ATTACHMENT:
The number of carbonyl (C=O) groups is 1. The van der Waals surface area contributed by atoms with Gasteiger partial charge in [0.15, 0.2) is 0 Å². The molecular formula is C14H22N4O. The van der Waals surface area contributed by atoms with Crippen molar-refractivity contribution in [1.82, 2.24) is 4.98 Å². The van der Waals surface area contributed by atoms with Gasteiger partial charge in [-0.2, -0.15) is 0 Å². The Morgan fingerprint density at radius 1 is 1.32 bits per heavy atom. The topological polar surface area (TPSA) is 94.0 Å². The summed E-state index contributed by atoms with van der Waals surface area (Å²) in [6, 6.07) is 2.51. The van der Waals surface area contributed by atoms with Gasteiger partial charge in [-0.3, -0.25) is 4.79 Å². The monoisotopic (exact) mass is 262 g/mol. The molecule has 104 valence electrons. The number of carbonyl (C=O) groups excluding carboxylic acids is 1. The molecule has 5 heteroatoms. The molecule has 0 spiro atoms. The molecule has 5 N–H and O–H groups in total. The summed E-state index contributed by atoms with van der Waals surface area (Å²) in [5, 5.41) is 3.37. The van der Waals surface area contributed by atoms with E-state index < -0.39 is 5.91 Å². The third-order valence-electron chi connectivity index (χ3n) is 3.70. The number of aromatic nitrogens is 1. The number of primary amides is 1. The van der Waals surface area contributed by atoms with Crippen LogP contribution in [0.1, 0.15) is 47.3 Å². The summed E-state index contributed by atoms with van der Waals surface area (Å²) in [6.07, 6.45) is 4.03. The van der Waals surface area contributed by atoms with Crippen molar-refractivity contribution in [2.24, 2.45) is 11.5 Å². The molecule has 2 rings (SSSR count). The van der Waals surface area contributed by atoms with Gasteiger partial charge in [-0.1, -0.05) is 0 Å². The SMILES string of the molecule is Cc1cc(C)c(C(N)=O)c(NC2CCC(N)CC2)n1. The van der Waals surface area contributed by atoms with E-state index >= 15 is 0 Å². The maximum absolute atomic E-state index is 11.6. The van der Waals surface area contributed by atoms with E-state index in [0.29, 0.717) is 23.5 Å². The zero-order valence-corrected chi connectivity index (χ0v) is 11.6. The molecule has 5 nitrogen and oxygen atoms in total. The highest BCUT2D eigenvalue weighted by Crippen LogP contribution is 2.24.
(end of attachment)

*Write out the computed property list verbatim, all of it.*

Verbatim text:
The number of carbonyl (C=O) groups is 1. The van der Waals surface area contributed by atoms with Gasteiger partial charge in [0.15, 0.2) is 0 Å². The molecular formula is C14H22N4O. The van der Waals surface area contributed by atoms with Crippen molar-refractivity contribution in [1.82, 2.24) is 4.98 Å². The van der Waals surface area contributed by atoms with Gasteiger partial charge in [-0.2, -0.15) is 0 Å². The Morgan fingerprint density at radius 1 is 1.32 bits per heavy atom. The topological polar surface area (TPSA) is 94.0 Å². The summed E-state index contributed by atoms with van der Waals surface area (Å²) in [6, 6.07) is 2.51. The van der Waals surface area contributed by atoms with Gasteiger partial charge in [-0.3, -0.25) is 4.79 Å². The monoisotopic (exact) mass is 262 g/mol. The molecule has 104 valence electrons. The number of carbonyl (C=O) groups excluding carboxylic acids is 1. The molecule has 5 heteroatoms. The molecule has 0 spiro atoms. The molecule has 5 N–H and O–H groups in total. The summed E-state index contributed by atoms with van der Waals surface area (Å²) in [5, 5.41) is 3.37. The van der Waals surface area contributed by atoms with E-state index < -0.39 is 5.91 Å². The third-order valence-electron chi connectivity index (χ3n) is 3.70. The number of aromatic nitrogens is 1. The number of primary amides is 1. The van der Waals surface area contributed by atoms with Crippen LogP contribution in [0.1, 0.15) is 47.3 Å². The summed E-state index contributed by atoms with van der Waals surface area (Å²) in [6.07, 6.45) is 4.03. The van der Waals surface area contributed by atoms with Crippen molar-refractivity contribution in [2.24, 2.45) is 11.5 Å². The molecule has 2 rings (SSSR count). The van der Waals surface area contributed by atoms with Gasteiger partial charge in [-0.1, -0.05) is 0 Å². The SMILES string of the molecule is Cc1cc(C)c(C(N)=O)c(NC2CCC(N)CC2)n1. The van der Waals surface area contributed by atoms with E-state index >= 15 is 0 Å². The maximum absolute atomic E-state index is 11.6. The van der Waals surface area contributed by atoms with E-state index in [0.29, 0.717) is 23.5 Å². The zero-order valence-corrected chi connectivity index (χ0v) is 11.6. The molecule has 5 nitrogen and oxygen atoms in total. The highest BCUT2D eigenvalue weighted by Crippen LogP contribution is 2.24.